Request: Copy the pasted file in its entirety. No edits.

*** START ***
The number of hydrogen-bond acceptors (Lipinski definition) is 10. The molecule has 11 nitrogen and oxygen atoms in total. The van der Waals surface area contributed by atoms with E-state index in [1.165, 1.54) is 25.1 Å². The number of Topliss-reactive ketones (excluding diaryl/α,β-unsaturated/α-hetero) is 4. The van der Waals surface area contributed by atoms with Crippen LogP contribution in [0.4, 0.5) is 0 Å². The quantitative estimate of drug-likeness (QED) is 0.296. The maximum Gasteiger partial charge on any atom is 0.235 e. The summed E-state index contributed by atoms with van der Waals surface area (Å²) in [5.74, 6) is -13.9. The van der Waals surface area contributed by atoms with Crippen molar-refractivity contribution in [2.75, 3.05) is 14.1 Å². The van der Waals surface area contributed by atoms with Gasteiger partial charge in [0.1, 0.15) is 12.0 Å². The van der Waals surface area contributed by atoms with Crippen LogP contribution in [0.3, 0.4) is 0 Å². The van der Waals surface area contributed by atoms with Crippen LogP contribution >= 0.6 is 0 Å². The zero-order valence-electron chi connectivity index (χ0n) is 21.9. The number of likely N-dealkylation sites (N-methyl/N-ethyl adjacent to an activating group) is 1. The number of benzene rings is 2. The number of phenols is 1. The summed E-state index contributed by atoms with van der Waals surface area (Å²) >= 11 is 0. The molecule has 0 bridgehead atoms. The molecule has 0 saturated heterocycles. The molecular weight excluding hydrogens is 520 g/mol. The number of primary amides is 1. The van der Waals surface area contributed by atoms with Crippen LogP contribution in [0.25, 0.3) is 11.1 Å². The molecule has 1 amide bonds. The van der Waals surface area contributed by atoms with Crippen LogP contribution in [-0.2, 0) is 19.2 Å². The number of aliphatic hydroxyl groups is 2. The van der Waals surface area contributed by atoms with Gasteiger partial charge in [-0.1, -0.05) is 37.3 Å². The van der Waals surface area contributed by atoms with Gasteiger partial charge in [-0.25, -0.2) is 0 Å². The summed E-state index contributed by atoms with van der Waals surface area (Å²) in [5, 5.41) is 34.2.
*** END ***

The number of hydrogen-bond acceptors (Lipinski definition) is 10. The molecule has 11 nitrogen and oxygen atoms in total. The van der Waals surface area contributed by atoms with E-state index in [1.165, 1.54) is 25.1 Å². The number of Topliss-reactive ketones (excluding diaryl/α,β-unsaturated/α-hetero) is 4. The van der Waals surface area contributed by atoms with Crippen LogP contribution in [0.4, 0.5) is 0 Å². The quantitative estimate of drug-likeness (QED) is 0.296. The maximum Gasteiger partial charge on any atom is 0.235 e. The summed E-state index contributed by atoms with van der Waals surface area (Å²) in [5.74, 6) is -13.9. The van der Waals surface area contributed by atoms with Crippen molar-refractivity contribution in [2.75, 3.05) is 14.1 Å². The van der Waals surface area contributed by atoms with Gasteiger partial charge in [0.1, 0.15) is 12.0 Å². The van der Waals surface area contributed by atoms with Crippen LogP contribution in [0.3, 0.4) is 0 Å². The van der Waals surface area contributed by atoms with Crippen LogP contribution >= 0.6 is 0 Å². The zero-order valence-electron chi connectivity index (χ0n) is 21.9. The number of likely N-dealkylation sites (N-methyl/N-ethyl adjacent to an activating group) is 1. The number of benzene rings is 2. The number of phenols is 1. The summed E-state index contributed by atoms with van der Waals surface area (Å²) >= 11 is 0. The molecule has 0 bridgehead atoms. The molecule has 0 saturated heterocycles. The molecular weight excluding hydrogens is 520 g/mol. The number of primary amides is 1. The van der Waals surface area contributed by atoms with Crippen LogP contribution in [0.25, 0.3) is 11.1 Å². The molecule has 1 amide bonds. The van der Waals surface area contributed by atoms with Crippen LogP contribution in [-0.2, 0) is 19.2 Å². The number of aliphatic hydroxyl groups is 2. The van der Waals surface area contributed by atoms with Gasteiger partial charge in [-0.1, -0.05) is 37.3 Å². The van der Waals surface area contributed by atoms with Gasteiger partial charge in [-0.25, -0.2) is 0 Å². The summed E-state index contributed by atoms with van der Waals surface area (Å²) in [5, 5.41) is 34.2.